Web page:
Dear Still Water Friends,
This Thursday evening, June 9, after our meditationperiod, we will recite the five mindfulness trainings and explore inour discussion the fourth mindfulness training, right speech.
I would like to focus particularly on the notion of deeplistening. The first sentence of the training reads:
Aware of the suffering caused by unmindful speech and the inability to listen to others, I am committed to cultivating loving speech and deep listening in order to bring joy and happiness to others and relieve others of their suffering.
In the Heart of the Buddha’s teachings, Thich Nhat Hanhexplains:
Deep listening is at the foundation of Right Speech. If we cannot listen mindfully, we cannot practice Right Speech. No matter what we say, it will not be mindful, because we’ll be speaking only our own ideas and not in response to the other person.
. . .
You have to practice breathing mindfully in and out so that compassion always stays with you. "I am listening to him not only because I want to know what is inside him or to give him advice. I am listening to him just because I want to relieve his suffering." . . . You have to listen in such a way that compassion remains with you the whole time you are listening. That is the art. If halfway through listening irritation or anger comes up, then you cannot continue to listen. You have to practice in such a way that every time the energy of irritation and anger comes up, you can breathe in and out mindfully and continue to hold compassion within you. It is with compassion that you can listen to another. No matter what he says, even if there is a lot of wrong information and injustice in his way of seeing things, even if he condemns or blames you, continue to sit very quietly breathing in and out. (Heart of the Buddha’s teachings, pp. 79 and 81)
In the language of Nonviolent Communication, ‘deeplistening’ is ’empathetic listening’. We are fully present and giving ourawareness to what is alive in the other person. This simple act of deep orempathetic listening nourishes both the speaker and the listener.
If there is someone capable of sitting calmly and listening with his or her heart for one hour, the other person will feel a great relief from his suffering. If you suffer so much and no one has been able to listen to your suffering, your suffering will remain there. But if someone is able to listen to you and understand you, you will feel relief after one hour of being together. (Heart of the Buddha’s teachings, p. 80)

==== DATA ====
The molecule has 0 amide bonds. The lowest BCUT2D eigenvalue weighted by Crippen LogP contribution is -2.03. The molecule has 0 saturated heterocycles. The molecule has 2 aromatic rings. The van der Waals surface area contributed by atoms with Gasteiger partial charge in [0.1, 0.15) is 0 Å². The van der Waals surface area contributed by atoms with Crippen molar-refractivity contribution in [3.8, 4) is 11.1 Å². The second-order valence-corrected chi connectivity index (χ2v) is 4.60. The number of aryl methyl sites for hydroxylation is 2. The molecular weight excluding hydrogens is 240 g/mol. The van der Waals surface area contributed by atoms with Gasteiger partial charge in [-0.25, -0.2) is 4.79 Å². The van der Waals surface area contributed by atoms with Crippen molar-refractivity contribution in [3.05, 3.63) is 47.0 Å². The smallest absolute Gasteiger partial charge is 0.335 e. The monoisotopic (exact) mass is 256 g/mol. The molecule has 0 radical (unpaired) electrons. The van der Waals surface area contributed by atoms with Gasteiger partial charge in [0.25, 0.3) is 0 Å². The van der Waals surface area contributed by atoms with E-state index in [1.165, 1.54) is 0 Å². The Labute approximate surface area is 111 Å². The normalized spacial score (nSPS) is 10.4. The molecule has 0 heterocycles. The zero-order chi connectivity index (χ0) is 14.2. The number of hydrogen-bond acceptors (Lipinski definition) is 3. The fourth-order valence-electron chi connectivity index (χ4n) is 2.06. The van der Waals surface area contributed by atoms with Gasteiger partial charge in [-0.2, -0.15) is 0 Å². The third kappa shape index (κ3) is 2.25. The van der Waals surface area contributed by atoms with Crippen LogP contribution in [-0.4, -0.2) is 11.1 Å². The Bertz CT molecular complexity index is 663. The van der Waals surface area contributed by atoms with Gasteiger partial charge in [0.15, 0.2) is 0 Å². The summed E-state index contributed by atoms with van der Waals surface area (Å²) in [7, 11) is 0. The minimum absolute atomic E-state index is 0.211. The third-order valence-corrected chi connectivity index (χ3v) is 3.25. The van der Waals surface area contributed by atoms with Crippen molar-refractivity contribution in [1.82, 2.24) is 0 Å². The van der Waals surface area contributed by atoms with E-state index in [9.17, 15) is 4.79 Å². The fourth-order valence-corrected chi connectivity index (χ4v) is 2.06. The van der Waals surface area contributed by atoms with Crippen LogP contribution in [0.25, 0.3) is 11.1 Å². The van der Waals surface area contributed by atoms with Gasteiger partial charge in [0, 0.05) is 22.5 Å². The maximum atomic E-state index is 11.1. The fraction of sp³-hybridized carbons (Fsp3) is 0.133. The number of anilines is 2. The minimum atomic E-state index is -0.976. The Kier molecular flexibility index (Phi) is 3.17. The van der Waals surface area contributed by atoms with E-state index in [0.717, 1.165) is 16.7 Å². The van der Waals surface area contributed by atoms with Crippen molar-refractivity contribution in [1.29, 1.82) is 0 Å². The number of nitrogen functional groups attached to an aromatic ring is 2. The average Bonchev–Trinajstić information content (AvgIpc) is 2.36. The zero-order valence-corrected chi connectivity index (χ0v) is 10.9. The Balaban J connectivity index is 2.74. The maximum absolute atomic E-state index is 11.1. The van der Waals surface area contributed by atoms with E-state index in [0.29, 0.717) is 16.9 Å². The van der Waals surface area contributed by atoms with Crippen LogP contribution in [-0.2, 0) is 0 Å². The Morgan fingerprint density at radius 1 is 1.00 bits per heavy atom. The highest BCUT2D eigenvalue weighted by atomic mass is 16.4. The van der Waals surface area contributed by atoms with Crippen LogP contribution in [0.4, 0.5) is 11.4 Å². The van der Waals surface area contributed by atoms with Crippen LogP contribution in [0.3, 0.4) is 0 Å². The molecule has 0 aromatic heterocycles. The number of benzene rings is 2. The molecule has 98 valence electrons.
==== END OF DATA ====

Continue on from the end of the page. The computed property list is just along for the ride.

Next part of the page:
It is often hardest for me to listen deeply to those I amclosest to. If I begin to talk with a stranger on an airplane or train, and theytell me of the difficulties they are having with their partner, parents, orchildren, I can listen attentively, without anger or irritation. But if it is mypartner, parents, or children, more is at stake. Their perceived shortcomings,their perceived misguided words ands behaviors, I see as having consequences forme, not just while I am talking with them, but afterwards as well. They are thepeople I live with, in my heart, if not in the same physical space. I perceivetheir words and behaviors as threatening what I want, sometimes concretely interms of frustrating an action I want to take, sometimes mentally in terms oftheir not acting in a way I consider to be appropriate or healthy.
Thich Nhat Hanh suggests that when we are no longer able tolisten with compassion, we stop and go back to the basic mindfulness practices:
If you don’t feel that you can continue to listen [compassionately], ask your friend, "Dear one, can we continue in a few days? I need to renew myself. I need to practice so I can listen to you in the best way I can." If you are not in good shape, you are not going to listen the best way you can. You need to practice more walking meditation, more mindful breathing, more sitting meditation in order to restore your capacity for compassionate listening. (Heart of the Buddha’s teachings, p. 81)
In my experience, these basic practices calm us, allow timefor our larger heart and mind to restore balance and equanimity. The small,frightened, self recedes. We can do a better job of listening. But also, whenthe listening is over, I find it helpful to explore the underlying energieswhich so quickly blossomed into irritation, anger, or defensiveness.
When I look, often what I find is that I am most likely tosuccumb to irritation, anger, or defensiveness when I have given over to othersthe predominate capacity to create my happiness and to validate my self worth.[In Nonviolent Communication, they phrase this same idea in terms of seeing thewords or actions of other people as the cause of our feelings, rather thanunderstanding that what other people say or do are only stimuli which throughour way of perceiving them we translate into feelings.] Of course I am somewhatsad and defensive when someone I am close to (or anyone else) is angry at me.However, when my happiness and self worth is firmly established through myawareness of the life energy that is always passing through me, then I am likethe healthy oak tree whose branches are moving with the strong wind while thetrunk remains stable. When I allow what others do or say to predominantly definemy happiness, I am like the disease-ridden oak– each gust of wind threatens tosplit my trunk in two.
You are invited to join us for our meditation period, ourrecitation, and our discussion.
You may wish to consider three questions:
When have I felt most deeply listened to?
When have I offered deep listening to another?
In what small, concrete ways can I increase my capacity for deep listening?
The best times to join us are just before the first sittingat 7 pm; at 7:25, at the beginning of walking meditation; and, at 7:35, at thebeginning of the second sitting. (To allow others to maintain concentration andcontinuity, we ask that practitioners not enter during the walking meditation.)
Peace and joy to you,